Privacy Compliance: Today’s Challenge

Organizations attempting to comply with data privacy regulations face a confusing and ever-changing landscape. As digital technologies—especially online services—facilitate the creation and communication of more and more personal and sensitive information, individuals and their governments are understandably concerned about how such information is used—and protected. When a consumer uses an online service, for example, many different parties may be involved—each with an incentive to use that information for monetary gain or other business advantage, and each with access to information about consumers’ identity, financial information, purchases, preferences, reading habits, and more. To protect consumers’ privacy, many countries and jurisdictions have enacted or are considering enacting laws and regulations that protect at least certain classes of information.

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Regulations and standards from different countries, states, and industries have different provisions, and these change over time. Data that might be deemed non-sensitive today may become sensitive and regulated tomorrow. In this uncertain environment, organizations take a cautious approach; for example, the loss of email addresses, once not considered sensitive, has recently triggered data breach disclosures by multiple organizations.

Regulations range from rather vague to quite specific. While some focus more generally on corporate governance processes, others specify in some detail the kinds of protection required, what organizations need to do to prevent and disclose breaches, and how organizations can prove their compliance with regulations. For example, some regulations require organizations to take action each year to maintain compliance, while others require action only in the case of a security breach.

Many of today’s privacy regulations target particular kinds of data such as healthcare records or specific industries such as European telecommunications firms and ISPs. Some privacy requirements are not government mandates at all, but rather constitute a single industry’s efforts to regulate itself. The best example of this is the Payment Card Industry Data Security Standard (PCI DSS), which has become so widely recognized that it has the potential to become a model for other industries with similar challenges.

Given this somewhat confusing and unstable picture, forward-thinking organizations should proactively take steps to reduce their risk of non-compliance; using a strategic rather than fragmented approach, they should look beyond current privacy requirements while keeping an eye on their broader security goals.

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Risks

  • The complex, changing, and confusing landscape of data privacy regulation can cause organizations to take the wrong measures or just avoid the issue.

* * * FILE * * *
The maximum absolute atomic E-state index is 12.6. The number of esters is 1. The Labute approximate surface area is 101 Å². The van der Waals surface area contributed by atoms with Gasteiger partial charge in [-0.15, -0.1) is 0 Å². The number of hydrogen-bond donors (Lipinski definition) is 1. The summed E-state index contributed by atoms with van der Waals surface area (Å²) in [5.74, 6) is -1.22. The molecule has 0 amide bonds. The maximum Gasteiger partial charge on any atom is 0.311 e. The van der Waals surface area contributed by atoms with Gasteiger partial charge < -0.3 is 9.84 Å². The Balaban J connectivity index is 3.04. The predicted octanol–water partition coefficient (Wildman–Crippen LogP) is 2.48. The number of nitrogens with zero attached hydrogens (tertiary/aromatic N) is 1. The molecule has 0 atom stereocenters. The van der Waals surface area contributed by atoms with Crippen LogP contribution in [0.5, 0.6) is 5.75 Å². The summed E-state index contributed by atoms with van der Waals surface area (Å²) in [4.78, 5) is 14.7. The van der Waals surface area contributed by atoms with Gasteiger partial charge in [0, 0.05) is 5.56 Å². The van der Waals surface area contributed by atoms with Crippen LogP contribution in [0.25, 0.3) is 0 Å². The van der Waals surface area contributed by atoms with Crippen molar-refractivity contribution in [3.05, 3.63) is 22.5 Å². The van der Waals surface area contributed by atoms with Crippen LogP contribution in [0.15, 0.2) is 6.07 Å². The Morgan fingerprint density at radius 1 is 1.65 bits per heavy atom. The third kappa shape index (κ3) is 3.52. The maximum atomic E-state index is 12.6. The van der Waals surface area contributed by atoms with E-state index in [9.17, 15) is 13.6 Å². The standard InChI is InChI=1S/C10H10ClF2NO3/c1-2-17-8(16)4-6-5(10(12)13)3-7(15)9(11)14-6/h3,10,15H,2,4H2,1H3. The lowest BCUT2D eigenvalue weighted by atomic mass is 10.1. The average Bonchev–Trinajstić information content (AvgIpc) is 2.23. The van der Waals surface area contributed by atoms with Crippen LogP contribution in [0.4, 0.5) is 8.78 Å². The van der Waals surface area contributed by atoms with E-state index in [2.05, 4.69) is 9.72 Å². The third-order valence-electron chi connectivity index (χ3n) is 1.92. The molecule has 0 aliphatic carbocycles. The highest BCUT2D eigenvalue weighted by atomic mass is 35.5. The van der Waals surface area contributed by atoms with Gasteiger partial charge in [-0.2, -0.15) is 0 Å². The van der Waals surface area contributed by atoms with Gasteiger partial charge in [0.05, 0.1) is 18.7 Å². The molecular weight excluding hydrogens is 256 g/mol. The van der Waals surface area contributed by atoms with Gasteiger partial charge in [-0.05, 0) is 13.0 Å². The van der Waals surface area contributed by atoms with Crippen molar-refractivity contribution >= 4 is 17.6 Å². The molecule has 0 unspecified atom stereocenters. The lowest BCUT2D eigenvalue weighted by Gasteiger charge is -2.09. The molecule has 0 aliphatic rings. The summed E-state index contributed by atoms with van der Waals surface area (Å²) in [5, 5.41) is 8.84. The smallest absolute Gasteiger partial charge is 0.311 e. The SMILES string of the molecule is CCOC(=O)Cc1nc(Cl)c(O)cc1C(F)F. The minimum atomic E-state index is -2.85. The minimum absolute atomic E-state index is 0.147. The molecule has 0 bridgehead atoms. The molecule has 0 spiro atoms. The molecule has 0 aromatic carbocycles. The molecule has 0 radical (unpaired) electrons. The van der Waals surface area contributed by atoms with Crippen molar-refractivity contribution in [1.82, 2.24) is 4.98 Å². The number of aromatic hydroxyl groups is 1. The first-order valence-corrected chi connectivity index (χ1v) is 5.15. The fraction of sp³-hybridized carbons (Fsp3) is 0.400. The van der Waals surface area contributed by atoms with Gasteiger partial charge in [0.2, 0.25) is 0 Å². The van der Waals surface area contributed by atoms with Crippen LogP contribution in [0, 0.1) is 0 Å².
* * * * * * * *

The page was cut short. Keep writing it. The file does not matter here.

• Non-compliance can result in fines or business restrictions and actual attacks can trigger embarrassing data breach disclosures, resulting in loss of customer and partner confidence.
  • Many organizations face multiple requirements that span different data types, geographic regions, organizational silos and management domains, making it difficult to establish consistency and exploit common practices.
  • Strategies such as outsourcing and use of cloud-based infrastructure can complicate an organization’s data privacy compliance efforts and may be precluded in some cases.
  • Organizations that choose costly and cumbersome data protection solutions may achieve compliance at the expense of flexibility and business scalability.
  • An overly compliance-driven approach, focusing only on the requirements of external mandates, can lead decision makers to lose sight of the bigger security picture—the need to protect the organization’s intellectual property and customer relationships.

Privacy Compliance: Thales e-Security Solutions

Products and services from Thales e-Security can help you protect customer data, comply with privacy mandates in your region and your industry, and plan for the future—while keeping your business and IT processes efficient and scalable. Organizations looking for the most effective means of complying with privacy mandates should adopt a data-centric approach that focuses on information—where it is stored, how it moves, and how it is used—and then analyze the relationship between the organization’s data and applicable regulations. With long-standing expertise in many facets of data protection—including today’s broad range of privacy mandates—Thales has designed products and solutions that support today’s best practices for effective and efficient privacy protection and compliance.

Benefits:

  • Implement a straightforward approach to data protection and compliance.
  • Avoid having to make troubling tradeoffs between data security and compliance, on the one hand, and efficiency, performance, and scalability on the other.
  • Work with experts in today’s data privacy mandates—from national and state regulations to industry standards.
  • Accelerate deployments—products from Thales interoperate with applications and devices from leading security vendors.